The Establishment of Isolation Units for Newborn Pigs and Studies on an Encephalomyelitis of Nursing Pigs.

No Thumbnail Available
Alexander, Thomas J.L.
Journal Title
Journal ISSN
Volume Title
University of Guelph

In 1958, Roe and Alexander described a disease of nursing pigs which became known by its salient characteristics as "Vomiting and Wasting Disease". It was first observed in the fall of 1957, reached epidemic proportions in the late spring and summer of 1958, and then waned and disappeared in the winter of that year. A second condition appeared almost concurrently and caused some confusion as to whether one or two disease entities existed. Although more sudden in onset, in the early stages it was indistinguishable from "Vomiting and Wasting" disease, but whereas the initial signs of "Vomiting and Wasting" disease persisted and became chronic, those of the second epidemic progressed to an acute encephalomyelitis stage which ended in either death or complete recovery. As the epidemic of "Vomiting and Wasting" disease waned, that of encephalomyelitis flared up, reaching maximum proportions in the winter of 1958 and the spring of 1959. The clinical aspect of this epidemic was described by Alexander, Richards and Roe (1959), and the pathology and the early transmission attempts were described by Richards and Savan (1960). Attempts to transmit "Vomiting and Wasting" disease in 1957-58 (unpublished work) impressed upon the author the difficulties inherent in experimental transmission of this disease in nursing litters. The value of colostrum-free pigs in such work was made clear by Young and Underdahl (1953) and Haeltermann (1956) and a visit to the veterinary school at Cambridge, England, confirmed the impressions already formed that isolation units for rearing colostrum- free pigs would be an invaluable asset for disease transmission work at the Ontario Veterinary College. Part (I) of this thesis is concerned solely with the planning, installation and management of isolation units at the Ontario Veterinary College, and Part (II) is concerned with their use in the investigations carried out upon the encephalomyelitis of swine mentioned above.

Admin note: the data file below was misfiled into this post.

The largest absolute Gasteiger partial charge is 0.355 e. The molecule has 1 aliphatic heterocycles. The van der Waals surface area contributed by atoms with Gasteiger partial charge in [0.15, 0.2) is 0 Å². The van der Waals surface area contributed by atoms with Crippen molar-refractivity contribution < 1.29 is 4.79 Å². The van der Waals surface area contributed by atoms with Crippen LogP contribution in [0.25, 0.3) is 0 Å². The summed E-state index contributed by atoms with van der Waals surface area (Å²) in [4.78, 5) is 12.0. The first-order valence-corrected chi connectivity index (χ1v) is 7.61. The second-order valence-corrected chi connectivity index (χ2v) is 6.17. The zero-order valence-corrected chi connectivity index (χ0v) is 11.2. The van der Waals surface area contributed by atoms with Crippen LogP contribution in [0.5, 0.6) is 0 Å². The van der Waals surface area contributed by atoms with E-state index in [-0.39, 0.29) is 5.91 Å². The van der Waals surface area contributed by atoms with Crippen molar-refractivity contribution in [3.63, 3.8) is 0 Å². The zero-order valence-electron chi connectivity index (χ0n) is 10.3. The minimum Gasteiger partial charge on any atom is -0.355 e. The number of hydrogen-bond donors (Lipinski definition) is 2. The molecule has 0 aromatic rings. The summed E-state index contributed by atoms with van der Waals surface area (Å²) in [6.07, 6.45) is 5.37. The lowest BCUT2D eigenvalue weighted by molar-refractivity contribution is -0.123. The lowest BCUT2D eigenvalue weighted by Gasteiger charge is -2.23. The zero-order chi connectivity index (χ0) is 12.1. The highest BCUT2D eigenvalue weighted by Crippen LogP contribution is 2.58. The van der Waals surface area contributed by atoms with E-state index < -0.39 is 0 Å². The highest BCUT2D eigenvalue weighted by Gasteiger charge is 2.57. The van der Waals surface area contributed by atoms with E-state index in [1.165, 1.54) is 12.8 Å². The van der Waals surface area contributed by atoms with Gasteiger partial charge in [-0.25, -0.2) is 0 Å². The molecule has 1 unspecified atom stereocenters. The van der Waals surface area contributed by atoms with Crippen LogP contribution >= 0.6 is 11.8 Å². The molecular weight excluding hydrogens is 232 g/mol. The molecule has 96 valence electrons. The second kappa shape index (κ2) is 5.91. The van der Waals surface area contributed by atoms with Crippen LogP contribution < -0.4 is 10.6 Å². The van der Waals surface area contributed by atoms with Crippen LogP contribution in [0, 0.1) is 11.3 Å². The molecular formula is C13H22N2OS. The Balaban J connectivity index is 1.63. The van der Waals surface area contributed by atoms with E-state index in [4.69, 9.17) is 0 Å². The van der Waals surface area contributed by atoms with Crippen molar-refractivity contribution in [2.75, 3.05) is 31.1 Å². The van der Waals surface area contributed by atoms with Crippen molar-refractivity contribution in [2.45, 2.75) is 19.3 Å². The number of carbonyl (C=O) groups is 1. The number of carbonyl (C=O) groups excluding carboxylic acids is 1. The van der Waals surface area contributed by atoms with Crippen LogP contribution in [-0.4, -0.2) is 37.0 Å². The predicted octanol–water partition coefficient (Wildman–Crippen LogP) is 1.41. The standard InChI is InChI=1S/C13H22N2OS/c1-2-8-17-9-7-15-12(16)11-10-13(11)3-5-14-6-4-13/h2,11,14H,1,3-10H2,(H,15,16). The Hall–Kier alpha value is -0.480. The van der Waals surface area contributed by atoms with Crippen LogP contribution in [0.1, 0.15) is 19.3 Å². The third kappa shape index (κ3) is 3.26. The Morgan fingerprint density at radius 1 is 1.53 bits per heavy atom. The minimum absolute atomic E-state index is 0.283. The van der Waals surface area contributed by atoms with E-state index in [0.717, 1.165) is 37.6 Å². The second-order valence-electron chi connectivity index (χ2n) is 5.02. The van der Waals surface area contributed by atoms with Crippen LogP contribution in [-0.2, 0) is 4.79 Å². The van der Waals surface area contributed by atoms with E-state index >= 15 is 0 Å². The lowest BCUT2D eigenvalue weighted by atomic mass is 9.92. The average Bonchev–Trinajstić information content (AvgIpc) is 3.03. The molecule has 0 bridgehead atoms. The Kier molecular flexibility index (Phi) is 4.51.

A thesis presented to the School of Graduate Studies of the University of Toronto by Thomas J.L. Alexander in partial fulfillment of requirements for the degree of Master of Veterinary Science. 1960.
isolation units, newborn pigs, encephalomyelitis, nursing pigs